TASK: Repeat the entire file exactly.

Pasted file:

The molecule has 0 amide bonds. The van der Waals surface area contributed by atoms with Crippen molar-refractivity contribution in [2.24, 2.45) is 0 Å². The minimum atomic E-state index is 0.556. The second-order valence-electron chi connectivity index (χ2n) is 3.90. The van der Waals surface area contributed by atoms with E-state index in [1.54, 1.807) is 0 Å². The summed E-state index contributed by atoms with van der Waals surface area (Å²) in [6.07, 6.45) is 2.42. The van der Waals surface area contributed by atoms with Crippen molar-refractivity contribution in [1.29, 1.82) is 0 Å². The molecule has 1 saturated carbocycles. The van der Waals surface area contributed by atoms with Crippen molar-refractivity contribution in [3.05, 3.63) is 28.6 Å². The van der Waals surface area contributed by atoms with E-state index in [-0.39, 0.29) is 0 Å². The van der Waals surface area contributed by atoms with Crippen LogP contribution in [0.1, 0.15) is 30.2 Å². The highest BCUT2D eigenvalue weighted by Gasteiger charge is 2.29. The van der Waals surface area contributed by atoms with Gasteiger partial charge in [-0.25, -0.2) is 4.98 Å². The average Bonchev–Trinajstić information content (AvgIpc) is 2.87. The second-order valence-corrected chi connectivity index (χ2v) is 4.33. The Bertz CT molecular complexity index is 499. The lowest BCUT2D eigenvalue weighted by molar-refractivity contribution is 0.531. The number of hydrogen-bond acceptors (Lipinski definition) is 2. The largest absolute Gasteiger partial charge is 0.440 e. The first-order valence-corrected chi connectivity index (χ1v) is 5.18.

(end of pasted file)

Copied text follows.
The molecule has 0 amide bonds. The van der Waals surface area contributed by atoms with Crippen molar-refractivity contribution in [2.24, 2.45) is 0 Å². The minimum atomic E-state index is 0.556. The second-order valence-electron chi connectivity index (χ2n) is 3.90. The van der Waals surface area contributed by atoms with E-state index in [1.54, 1.807) is 0 Å². The summed E-state index contributed by atoms with van der Waals surface area (Å²) in [6.07, 6.45) is 2.42. The van der Waals surface area contributed by atoms with Crippen molar-refractivity contribution in [1.29, 1.82) is 0 Å². The molecule has 1 saturated carbocycles. The van der Waals surface area contributed by atoms with Crippen molar-refractivity contribution in [3.05, 3.63) is 28.6 Å². The van der Waals surface area contributed by atoms with E-state index in [-0.39, 0.29) is 0 Å². The van der Waals surface area contributed by atoms with Crippen LogP contribution in [0.1, 0.15) is 30.2 Å². The highest BCUT2D eigenvalue weighted by Gasteiger charge is 2.29. The van der Waals surface area contributed by atoms with Gasteiger partial charge in [-0.25, -0.2) is 4.98 Å². The average Bonchev–Trinajstić information content (AvgIpc) is 2.87. The second-order valence-corrected chi connectivity index (χ2v) is 4.33. The Bertz CT molecular complexity index is 499. The lowest BCUT2D eigenvalue weighted by molar-refractivity contribution is 0.531. The number of hydrogen-bond acceptors (Lipinski definition) is 2. The largest absolute Gasteiger partial charge is 0.440 e. The first-order valence-corrected chi connectivity index (χ1v) is 5.18.